14 min.


Killin’ It

Killin' It

Zak and Zur, two post-gender influencers live out their midlife crisis on a fortified farm in the Apocalypse. They are plagued by couple tensions, a zombie pandemic and a couple of dinner guests.

"Killin' it" merges a multitude of significant global issues—from identity politics and revolutions to AI and a zombie pandemic—into a vivid dystopian narrative. It follows Zak and Zur, two post-gender social media influencers in their 30s, living on a fortified farm with Geepee, their household robot. Despite the hardships of decreasing drone deliveries, zombie intrusions, drastic weather and power outages, they decide to host a dinner party to another couple, Jules and Jim. As the party unfolds with jokes, drugs and conspiracy theories, a romantic spark ignites between Zak and Jim. Zur, concealing a zombie bite, turns out to be infected. The zombies breach the compound, overwhelming the guests. Ultimately, only Zak and Jim briefly survive in a safe room before succumbing to the horde. In the aftermath, only AI-driven Geepee remains, using the protagonists' zombified bodies to generate power and autonomously continues producing Zak and Zur's influencer show, “Killin’ it”.

Director’s statement
It seems to me like we are living in the Apocalypse, but nobody is taking it seriously. I would like to translate this sentiment exactly into a dark comedy: Zak and Zur are ‘used’ to the end of the world. In front of the backdrop of global demise, their actual problems are the same as ours: midlife crisis, social media anxiety, body dysmorfia, fear of isolation, etc. This juxtaposition between global outer crisis and petty inner turmoil is what, I think, provides the humor and message of Killin’ it. The end of the world is to be portrayed as petty, banal, a reality media non-event where a humanity composed of influencers will try to entertain themselves and each other to their last drop of blood. To misquote a classic, I might say “the Apocalypse will be televised”. And the way I would like to televise it is by using the strong claire-obscure contrast also present in the themes: a yin-yang of light shining through the darkness, while dark shapes emerge in the open daylight.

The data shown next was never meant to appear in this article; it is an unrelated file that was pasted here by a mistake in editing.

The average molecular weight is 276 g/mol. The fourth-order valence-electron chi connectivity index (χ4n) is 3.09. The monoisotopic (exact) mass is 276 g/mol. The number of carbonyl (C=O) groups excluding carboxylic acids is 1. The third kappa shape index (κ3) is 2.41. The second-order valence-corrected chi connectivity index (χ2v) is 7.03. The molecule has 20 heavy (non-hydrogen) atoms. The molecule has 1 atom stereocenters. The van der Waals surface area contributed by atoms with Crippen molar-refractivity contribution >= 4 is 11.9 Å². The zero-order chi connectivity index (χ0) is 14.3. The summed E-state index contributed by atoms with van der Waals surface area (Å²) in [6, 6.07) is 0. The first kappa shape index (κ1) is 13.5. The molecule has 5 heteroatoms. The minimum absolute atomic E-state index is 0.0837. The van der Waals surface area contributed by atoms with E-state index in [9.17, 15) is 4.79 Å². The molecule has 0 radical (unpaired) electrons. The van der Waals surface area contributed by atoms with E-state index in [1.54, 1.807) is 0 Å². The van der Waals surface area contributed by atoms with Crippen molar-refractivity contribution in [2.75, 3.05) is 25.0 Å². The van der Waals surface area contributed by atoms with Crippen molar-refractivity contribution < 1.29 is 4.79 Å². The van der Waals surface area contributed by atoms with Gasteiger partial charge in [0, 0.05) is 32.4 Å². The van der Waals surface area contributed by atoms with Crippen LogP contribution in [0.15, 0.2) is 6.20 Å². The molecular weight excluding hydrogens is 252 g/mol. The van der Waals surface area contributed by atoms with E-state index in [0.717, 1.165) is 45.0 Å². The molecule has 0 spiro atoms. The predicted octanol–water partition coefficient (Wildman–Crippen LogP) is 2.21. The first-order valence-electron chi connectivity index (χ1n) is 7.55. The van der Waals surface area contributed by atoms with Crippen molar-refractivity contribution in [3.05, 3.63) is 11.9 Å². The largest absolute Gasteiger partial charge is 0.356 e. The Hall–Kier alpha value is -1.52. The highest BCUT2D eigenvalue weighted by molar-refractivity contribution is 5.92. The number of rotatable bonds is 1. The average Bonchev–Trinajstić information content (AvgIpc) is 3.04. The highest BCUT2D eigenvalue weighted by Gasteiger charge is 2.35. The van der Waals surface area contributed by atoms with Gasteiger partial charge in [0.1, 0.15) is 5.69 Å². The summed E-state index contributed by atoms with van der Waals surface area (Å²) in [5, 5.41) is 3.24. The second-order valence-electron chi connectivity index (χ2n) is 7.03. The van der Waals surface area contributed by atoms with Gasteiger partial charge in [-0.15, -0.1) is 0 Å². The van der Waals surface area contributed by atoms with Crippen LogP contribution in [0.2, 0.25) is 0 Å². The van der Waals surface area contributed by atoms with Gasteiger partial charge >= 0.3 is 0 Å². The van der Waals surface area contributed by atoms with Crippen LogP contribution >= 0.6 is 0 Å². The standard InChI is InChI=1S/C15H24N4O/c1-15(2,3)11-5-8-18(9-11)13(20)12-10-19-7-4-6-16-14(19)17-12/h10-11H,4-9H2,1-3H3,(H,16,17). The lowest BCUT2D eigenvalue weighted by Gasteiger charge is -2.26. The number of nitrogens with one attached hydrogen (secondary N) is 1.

Director and Scriptwriter
Balázs Turai

Country of production


Target audience

Teens and adults

Animation technique

2D (vector based)

Production company


Estimated budget

80 000 EUR

Funding secured


Stage of the project

development (existing script)

Looking for

Co-producer, distributor, broadcaster, international sales


CEE Animation is supported by the Creative Europe – MEDIA Programme of the European Union and co-funded by state funds and foundations and professional organisations from the Czech Republic, Hungary, Poland, Slovakia and Slovenia.

More info